Summer Company opens applications for young entrepreneurs hoping to start a business

Photo by: Brenden Cowan

If you are a young entrepreneur looking for a way to start your business, you might want to consider the Summer Company.

The Summer Company is funded by the Ontario government and allows individuals aged 15 to 29 to apply for the program, which provides successful applicants funding and membership to start and grow their own businesses. Applications have just opened to the program for 2023.

The Summer Company has allowed Tyler Snure to start his company, Snure Stories, which allowed him to follow his dreams of becoming a full-time author. The 21-year-old St. Catharines native has now published two novels as part of his series, The Jewels of Fate, with the most recent entry having launched last summer.

“Before I did the Summer Company program, I knew nothing about running a business,” said Snure. “But I did know that being a writer or an author, especially if you’re doing it full-time, is a business. So it is necessary to learn those skills, and more of the entrepreneurial side of writing that a lot of authors don’t think about, or don’t really enjoy. That’s what really pushed me towards the program.”

Snure has gained a lot from the program, and he says there’s more to it than just financial support. The Summer Company has not only allowed him to start his business, but also to excel in the business world.

“It’s not just about funding, it’s also about mentorship,” said Snure. “There are mentors who are professional business owners in the Niagara Region who agree to be a part of this program. They are experts in the industry, so they can help you depending on the business you’re starting. You get paired with someone else in your industry. They give you tips like marketing, sales, time management, finance management; all kinds of stuff.”

Those who are selected can receive up to $3,000 in funding; $1,500 of which is given at the start of the process to help startup the business, and the other $1,500 is given to those who successfully finish the program.

But the program seeks young entrepreneurs who show promise, and as such, they must prove they are dedicated to their work. Snure says that gaining full support from the Summer Company is not as easy as simply applying – one must first show commitment to their craft.

Those who are thinking of applying should be ready to dedicate serious time and energy to their business venture. For example, high school students are required to spend at least 280 hours working on their business over the summer, and for post-secondary students, they should expect a minimum of 420.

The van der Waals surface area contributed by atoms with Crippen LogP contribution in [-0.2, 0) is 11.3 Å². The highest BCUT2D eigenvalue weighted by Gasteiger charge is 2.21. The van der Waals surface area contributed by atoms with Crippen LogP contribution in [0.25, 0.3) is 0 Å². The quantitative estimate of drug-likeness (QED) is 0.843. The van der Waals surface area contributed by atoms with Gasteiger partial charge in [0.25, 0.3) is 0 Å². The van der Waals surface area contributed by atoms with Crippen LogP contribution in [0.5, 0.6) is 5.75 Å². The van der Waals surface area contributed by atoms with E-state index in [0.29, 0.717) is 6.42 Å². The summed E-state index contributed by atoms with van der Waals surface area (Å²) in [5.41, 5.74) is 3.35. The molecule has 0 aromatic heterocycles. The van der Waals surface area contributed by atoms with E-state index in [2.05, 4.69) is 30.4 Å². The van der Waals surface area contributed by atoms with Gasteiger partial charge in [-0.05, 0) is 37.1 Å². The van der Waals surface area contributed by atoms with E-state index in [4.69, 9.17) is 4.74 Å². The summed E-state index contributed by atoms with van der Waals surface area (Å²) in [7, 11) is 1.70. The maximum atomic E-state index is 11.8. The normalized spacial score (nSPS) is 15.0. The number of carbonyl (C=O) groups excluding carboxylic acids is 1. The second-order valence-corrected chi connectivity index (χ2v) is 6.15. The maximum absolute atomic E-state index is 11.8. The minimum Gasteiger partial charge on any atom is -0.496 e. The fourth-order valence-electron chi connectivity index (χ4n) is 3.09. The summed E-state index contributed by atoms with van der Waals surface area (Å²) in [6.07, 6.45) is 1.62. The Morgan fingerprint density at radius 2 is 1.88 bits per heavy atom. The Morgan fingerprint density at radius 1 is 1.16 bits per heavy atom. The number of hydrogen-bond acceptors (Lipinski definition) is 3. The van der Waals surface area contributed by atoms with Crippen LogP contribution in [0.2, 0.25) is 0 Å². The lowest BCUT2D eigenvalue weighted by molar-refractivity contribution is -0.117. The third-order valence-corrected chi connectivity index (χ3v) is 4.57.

More expectations of selected applicants include the opening and operating of a bank account for the business, agreement to an on-site visit with a program provider and the spending of the first payment within the first 30 days.

The guidelines for the program are strict, and Snure acknowledges the hard work he had to put in to find success.

“We had meetings every two weeks. We would go into the Summer Company office downtown, and we’d have a meeting. We’d talk about how the last two weeks went, growing our business, what we learned, what we’re struggling with, what we need help with; all that kind of stuff.”

Snure’s relationship with the Summer Company started with a guest speaker in his high school entrepreneurship class. He is grateful to his entrepreneurship teacher, Holly Etherington, for encouraging him to apply.

“We actually had the head of the Summer Company program come and give a guest presentation to our class, and afterwards, Mrs. Etherington told me that I should consider applying. That was what started me on the trajectory of the Summer Company. As soon as I found out what they were all about, what they did, I’m like, ‘yes, this is amazing, I want to be a part of this.’”

Snure believes that the Summer Company is also special because it can appeal to each individual’s needs. Every person can grow in their own way using the help of the program, and what one person might find most valuable may be entirely different for someone else.

“One of the biggest takeaways I learned was networking. There were two big events that we participated in and the whole point of these events was to throw us to the wolves by getting us to meet other business owners—people who weren’t associated with the Summer Company program. At first, it was really intimidating, but then you quickly realize that they’re very welcoming. The other thing is they’re still learning too, and the whole point of networking is learning to find those people where it’s ‘how can I help you, how can you help me,’ and making those connections. I didn’t realize how important that is in business. It’s just a good life skill, too.”

While those who are in the Summer Program can certainly expect support in their business ventures, they should also be prepared to dedicate themselves toward this passion.

Information on eligibility for the Summer Company program can be found here.

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